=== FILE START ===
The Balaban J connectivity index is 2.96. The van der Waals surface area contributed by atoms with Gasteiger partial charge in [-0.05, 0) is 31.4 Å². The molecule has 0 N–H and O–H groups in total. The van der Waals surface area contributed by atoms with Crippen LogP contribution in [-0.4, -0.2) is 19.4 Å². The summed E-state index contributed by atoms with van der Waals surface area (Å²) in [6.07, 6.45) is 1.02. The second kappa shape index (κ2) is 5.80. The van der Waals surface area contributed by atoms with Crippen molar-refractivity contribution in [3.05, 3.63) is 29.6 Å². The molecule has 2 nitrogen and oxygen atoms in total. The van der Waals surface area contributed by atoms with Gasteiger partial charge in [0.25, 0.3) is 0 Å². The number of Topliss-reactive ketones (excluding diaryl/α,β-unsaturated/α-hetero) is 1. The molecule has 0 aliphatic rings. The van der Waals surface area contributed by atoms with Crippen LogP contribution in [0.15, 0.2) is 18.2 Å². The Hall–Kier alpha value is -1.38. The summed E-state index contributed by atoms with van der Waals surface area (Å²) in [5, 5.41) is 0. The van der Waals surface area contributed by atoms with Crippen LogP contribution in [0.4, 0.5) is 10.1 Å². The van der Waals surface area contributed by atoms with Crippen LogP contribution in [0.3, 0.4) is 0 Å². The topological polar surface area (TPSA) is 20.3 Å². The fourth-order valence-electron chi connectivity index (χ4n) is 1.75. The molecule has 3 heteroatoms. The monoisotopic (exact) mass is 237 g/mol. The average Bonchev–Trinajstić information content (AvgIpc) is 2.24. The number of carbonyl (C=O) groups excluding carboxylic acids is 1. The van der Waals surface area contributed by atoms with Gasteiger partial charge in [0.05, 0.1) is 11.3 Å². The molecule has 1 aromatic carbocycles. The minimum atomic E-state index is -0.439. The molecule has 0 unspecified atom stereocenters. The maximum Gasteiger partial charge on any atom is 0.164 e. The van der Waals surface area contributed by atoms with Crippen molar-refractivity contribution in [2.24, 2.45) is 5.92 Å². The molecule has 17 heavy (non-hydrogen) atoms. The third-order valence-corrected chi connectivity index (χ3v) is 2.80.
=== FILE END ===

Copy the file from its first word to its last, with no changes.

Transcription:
The Balaban J connectivity index is 2.96. The van der Waals surface area contributed by atoms with Gasteiger partial charge in [-0.05, 0) is 31.4 Å². The molecule has 0 N–H and O–H groups in total. The van der Waals surface area contributed by atoms with Crippen LogP contribution in [-0.4, -0.2) is 19.4 Å². The summed E-state index contributed by atoms with van der Waals surface area (Å²) in [6.07, 6.45) is 1.02. The second kappa shape index (κ2) is 5.80. The van der Waals surface area contributed by atoms with Crippen molar-refractivity contribution in [3.05, 3.63) is 29.6 Å². The molecule has 2 nitrogen and oxygen atoms in total. The van der Waals surface area contributed by atoms with Gasteiger partial charge in [0.25, 0.3) is 0 Å². The number of Topliss-reactive ketones (excluding diaryl/α,β-unsaturated/α-hetero) is 1. The molecule has 0 aliphatic rings. The van der Waals surface area contributed by atoms with Crippen LogP contribution in [0.15, 0.2) is 18.2 Å². The Hall–Kier alpha value is -1.38. The summed E-state index contributed by atoms with van der Waals surface area (Å²) in [5, 5.41) is 0. The van der Waals surface area contributed by atoms with Crippen LogP contribution in [0.4, 0.5) is 10.1 Å². The van der Waals surface area contributed by atoms with Crippen LogP contribution in [0.3, 0.4) is 0 Å². The topological polar surface area (TPSA) is 20.3 Å². The fourth-order valence-electron chi connectivity index (χ4n) is 1.75. The molecule has 3 heteroatoms. The monoisotopic (exact) mass is 237 g/mol. The average Bonchev–Trinajstić information content (AvgIpc) is 2.24. The number of carbonyl (C=O) groups excluding carboxylic acids is 1. The van der Waals surface area contributed by atoms with Gasteiger partial charge in [0.05, 0.1) is 11.3 Å². The molecule has 1 aromatic carbocycles. The minimum atomic E-state index is -0.439. The molecule has 0 unspecified atom stereocenters. The maximum Gasteiger partial charge on any atom is 0.164 e. The van der Waals surface area contributed by atoms with Crippen molar-refractivity contribution in [2.24, 2.45) is 5.92 Å². The molecule has 17 heavy (non-hydrogen) atoms. The third-order valence-corrected chi connectivity index (χ3v) is 2.80.